Please consider donating to Behind the Black, by giving either a one-time contribution or a regular subscription, as outlined in the tip jar to the right. Your support will allow me to continue covering science and culture as I have for the past twenty years, independent and free from any outside influence.
The European Space Agency and NASA have confirmed that the Europeans will be building the service module for Orion.
First, this is very expensive. Europe will spend $600 million to design and build the service module. Note that this is just the service module, not the entire spacecraft. Yet, the cost is about 60% of the entire budget of the NASA’s commercial crew program, which is funding three different spacecraft capable of putting humans in orbit.
Second, this is a great deal for Lockheed Martin. To quote the article, “While Lockheed Martin was originally contracted by NASA to build the service module, it will not be out of pocket. Instead, the funding that was to be used for this work will now be reallocated to other Orion and SLS programme activities.” In other words, this deal has raised the already expensive cost for the SLS Orion capsule by more than a half a billion dollars. And in doing so it has dumped more than a half a billion dollars of pork into Lockheed Martin’s pocket.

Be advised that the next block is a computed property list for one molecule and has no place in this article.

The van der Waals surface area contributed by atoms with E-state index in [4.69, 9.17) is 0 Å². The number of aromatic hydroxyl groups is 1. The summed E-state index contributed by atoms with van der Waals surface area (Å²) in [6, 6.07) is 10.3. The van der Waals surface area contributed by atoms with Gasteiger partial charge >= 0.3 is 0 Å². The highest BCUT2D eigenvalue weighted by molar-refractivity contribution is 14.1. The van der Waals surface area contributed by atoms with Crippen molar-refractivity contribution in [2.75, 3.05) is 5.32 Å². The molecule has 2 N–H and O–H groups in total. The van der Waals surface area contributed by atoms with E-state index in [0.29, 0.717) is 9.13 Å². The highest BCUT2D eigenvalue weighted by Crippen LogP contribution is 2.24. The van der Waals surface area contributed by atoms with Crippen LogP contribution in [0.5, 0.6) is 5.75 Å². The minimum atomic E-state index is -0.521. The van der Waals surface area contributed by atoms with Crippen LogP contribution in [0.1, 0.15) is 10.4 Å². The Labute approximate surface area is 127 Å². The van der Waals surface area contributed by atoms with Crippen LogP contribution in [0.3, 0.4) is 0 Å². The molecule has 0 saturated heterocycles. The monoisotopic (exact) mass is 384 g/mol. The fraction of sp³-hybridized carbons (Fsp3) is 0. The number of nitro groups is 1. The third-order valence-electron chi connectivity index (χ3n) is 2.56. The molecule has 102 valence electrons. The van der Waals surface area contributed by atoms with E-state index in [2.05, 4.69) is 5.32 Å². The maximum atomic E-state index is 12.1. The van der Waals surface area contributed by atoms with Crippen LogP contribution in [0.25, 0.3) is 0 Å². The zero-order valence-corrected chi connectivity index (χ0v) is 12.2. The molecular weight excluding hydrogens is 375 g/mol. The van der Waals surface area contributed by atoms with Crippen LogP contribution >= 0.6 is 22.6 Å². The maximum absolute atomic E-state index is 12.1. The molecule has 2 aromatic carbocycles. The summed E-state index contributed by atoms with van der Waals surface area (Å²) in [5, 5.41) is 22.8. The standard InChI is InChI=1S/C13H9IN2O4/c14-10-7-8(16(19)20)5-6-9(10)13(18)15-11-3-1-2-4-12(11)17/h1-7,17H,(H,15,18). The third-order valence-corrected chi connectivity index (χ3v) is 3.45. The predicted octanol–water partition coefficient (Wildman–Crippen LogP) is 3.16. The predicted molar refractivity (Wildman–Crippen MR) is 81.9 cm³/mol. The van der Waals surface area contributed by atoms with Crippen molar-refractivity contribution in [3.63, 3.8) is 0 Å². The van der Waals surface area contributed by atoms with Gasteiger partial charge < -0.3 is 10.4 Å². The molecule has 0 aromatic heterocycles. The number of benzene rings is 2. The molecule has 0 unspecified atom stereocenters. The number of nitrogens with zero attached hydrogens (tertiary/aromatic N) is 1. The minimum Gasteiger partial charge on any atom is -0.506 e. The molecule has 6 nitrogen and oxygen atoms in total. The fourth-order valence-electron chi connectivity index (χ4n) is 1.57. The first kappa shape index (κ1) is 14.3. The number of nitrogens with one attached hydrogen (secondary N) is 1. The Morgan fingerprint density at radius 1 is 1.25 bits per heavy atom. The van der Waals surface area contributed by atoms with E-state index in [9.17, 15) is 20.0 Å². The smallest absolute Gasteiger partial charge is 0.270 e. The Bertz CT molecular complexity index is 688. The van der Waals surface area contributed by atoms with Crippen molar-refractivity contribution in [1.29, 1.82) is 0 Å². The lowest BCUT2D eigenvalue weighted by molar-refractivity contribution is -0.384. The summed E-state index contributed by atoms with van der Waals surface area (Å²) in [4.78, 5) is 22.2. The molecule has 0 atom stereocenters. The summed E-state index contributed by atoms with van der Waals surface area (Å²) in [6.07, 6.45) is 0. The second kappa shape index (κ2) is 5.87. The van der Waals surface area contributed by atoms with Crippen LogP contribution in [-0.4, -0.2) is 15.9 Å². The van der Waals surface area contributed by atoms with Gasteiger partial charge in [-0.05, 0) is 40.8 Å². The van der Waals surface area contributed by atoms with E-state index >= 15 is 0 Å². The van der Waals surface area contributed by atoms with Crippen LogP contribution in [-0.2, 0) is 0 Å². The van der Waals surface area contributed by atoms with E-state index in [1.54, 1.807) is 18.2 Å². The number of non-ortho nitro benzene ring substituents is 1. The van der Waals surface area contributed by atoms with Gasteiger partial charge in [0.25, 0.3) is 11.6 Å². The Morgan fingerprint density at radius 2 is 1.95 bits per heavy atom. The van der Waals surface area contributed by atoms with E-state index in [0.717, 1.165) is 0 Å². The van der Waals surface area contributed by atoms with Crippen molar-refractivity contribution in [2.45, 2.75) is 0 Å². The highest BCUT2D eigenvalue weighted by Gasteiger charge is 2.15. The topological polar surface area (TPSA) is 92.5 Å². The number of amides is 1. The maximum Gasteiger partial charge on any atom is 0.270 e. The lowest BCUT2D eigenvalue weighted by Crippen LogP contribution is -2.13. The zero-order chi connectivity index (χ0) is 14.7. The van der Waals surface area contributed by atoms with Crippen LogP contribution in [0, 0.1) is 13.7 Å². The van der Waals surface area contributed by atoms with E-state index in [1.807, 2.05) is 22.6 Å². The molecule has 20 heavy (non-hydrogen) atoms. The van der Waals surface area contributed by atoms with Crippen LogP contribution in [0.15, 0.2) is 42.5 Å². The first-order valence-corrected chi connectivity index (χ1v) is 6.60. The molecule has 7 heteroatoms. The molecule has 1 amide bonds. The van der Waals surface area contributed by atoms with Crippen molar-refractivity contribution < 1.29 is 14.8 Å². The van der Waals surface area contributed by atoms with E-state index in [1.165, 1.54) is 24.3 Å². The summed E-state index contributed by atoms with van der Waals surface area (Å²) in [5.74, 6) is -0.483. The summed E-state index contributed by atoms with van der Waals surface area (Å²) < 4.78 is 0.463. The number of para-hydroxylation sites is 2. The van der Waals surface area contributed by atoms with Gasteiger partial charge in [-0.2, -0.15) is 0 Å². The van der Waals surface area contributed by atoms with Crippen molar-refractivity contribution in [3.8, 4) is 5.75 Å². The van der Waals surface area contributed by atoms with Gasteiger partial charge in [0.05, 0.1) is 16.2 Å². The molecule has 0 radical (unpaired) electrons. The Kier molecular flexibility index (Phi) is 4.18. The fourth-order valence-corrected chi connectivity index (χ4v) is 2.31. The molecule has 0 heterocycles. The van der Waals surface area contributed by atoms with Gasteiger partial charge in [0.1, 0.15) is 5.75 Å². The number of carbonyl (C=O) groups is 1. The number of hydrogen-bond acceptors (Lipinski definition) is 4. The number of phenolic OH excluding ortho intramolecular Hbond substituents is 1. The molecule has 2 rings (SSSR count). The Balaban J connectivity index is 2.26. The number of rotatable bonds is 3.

Third, anything that SLS now does has to be negotiated between NASA and ESA, making for an exceedingly complex project. For example, there is this story about how the deal will force NASA to put a European astronaut on the second Orion test flight, the one that will supposedly circle the Moon. In general, this partnership — combined with the micromanaging of SLS from Congress — makes SLS a kind of Frankenstein committee, whereby every new goal has to negotiated between multiple partners.
How would you like to create something this complex under these conditions?
All in all, this deal is to me is only one more nail in the coffin for SLS. It only increases the complexity and cost of an already too-complex and too-expensive project. Worse, considering the governmental budget problems in both the U.S. and Europe, it puts even more budgetary pressure on the project. I fully expect these funds to dry up long before the first flight.
And even if they don’t and that first orbital mission to the Moon does happen, don’t expect any worthwhile follow ups. There just won’t be money enough to do it. SLS will at best be like the Apollo landings, a one time stunt that will do little to establish the human race in space.